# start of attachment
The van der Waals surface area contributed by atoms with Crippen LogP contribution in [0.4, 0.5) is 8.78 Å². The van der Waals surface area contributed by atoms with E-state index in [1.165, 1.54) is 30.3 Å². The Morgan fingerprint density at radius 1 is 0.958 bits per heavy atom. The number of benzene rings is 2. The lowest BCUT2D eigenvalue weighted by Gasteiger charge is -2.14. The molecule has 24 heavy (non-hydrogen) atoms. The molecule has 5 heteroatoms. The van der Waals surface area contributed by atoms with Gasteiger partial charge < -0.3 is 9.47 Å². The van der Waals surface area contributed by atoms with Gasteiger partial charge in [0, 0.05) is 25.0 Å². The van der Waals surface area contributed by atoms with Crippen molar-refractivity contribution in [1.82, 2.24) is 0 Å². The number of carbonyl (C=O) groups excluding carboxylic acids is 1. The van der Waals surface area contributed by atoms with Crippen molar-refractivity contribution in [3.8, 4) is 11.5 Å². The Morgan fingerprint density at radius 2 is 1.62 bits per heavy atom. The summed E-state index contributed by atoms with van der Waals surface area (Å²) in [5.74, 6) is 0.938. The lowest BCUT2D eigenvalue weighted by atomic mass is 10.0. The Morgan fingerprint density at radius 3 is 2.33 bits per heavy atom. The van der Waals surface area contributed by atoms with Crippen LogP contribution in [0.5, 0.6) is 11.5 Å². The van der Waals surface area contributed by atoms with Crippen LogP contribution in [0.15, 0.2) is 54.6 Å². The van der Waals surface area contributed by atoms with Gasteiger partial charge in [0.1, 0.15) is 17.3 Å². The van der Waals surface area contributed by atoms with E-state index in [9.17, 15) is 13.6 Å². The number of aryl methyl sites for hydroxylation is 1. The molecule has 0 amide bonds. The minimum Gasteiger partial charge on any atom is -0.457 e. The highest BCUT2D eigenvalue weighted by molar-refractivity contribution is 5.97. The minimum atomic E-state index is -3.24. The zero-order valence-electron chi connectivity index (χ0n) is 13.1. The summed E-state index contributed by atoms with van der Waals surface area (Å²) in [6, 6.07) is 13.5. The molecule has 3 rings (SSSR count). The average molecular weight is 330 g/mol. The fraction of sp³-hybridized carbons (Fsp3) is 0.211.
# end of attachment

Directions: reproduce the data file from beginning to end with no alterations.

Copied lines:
The van der Waals surface area contributed by atoms with Crippen LogP contribution in [0.4, 0.5) is 8.78 Å². The van der Waals surface area contributed by atoms with E-state index in [1.165, 1.54) is 30.3 Å². The Morgan fingerprint density at radius 1 is 0.958 bits per heavy atom. The number of benzene rings is 2. The lowest BCUT2D eigenvalue weighted by Gasteiger charge is -2.14. The molecule has 24 heavy (non-hydrogen) atoms. The molecule has 5 heteroatoms. The van der Waals surface area contributed by atoms with Gasteiger partial charge < -0.3 is 9.47 Å². The van der Waals surface area contributed by atoms with Gasteiger partial charge in [0, 0.05) is 25.0 Å². The van der Waals surface area contributed by atoms with Crippen molar-refractivity contribution in [1.82, 2.24) is 0 Å². The number of carbonyl (C=O) groups excluding carboxylic acids is 1. The van der Waals surface area contributed by atoms with Crippen molar-refractivity contribution in [3.8, 4) is 11.5 Å². The Morgan fingerprint density at radius 2 is 1.62 bits per heavy atom. The summed E-state index contributed by atoms with van der Waals surface area (Å²) in [5.74, 6) is 0.938. The lowest BCUT2D eigenvalue weighted by atomic mass is 10.0. The Morgan fingerprint density at radius 3 is 2.33 bits per heavy atom. The van der Waals surface area contributed by atoms with Crippen LogP contribution in [0.5, 0.6) is 11.5 Å². The van der Waals surface area contributed by atoms with Crippen LogP contribution in [0.15, 0.2) is 54.6 Å². The van der Waals surface area contributed by atoms with Gasteiger partial charge in [0.1, 0.15) is 17.3 Å². The van der Waals surface area contributed by atoms with E-state index in [9.17, 15) is 13.6 Å². The number of aryl methyl sites for hydroxylation is 1. The molecule has 0 amide bonds. The minimum Gasteiger partial charge on any atom is -0.457 e. The highest BCUT2D eigenvalue weighted by molar-refractivity contribution is 5.97. The minimum atomic E-state index is -3.24. The zero-order valence-electron chi connectivity index (χ0n) is 13.1. The summed E-state index contributed by atoms with van der Waals surface area (Å²) in [6, 6.07) is 13.5. The molecule has 3 rings (SSSR count). The average molecular weight is 330 g/mol. The fraction of sp³-hybridized carbons (Fsp3) is 0.211.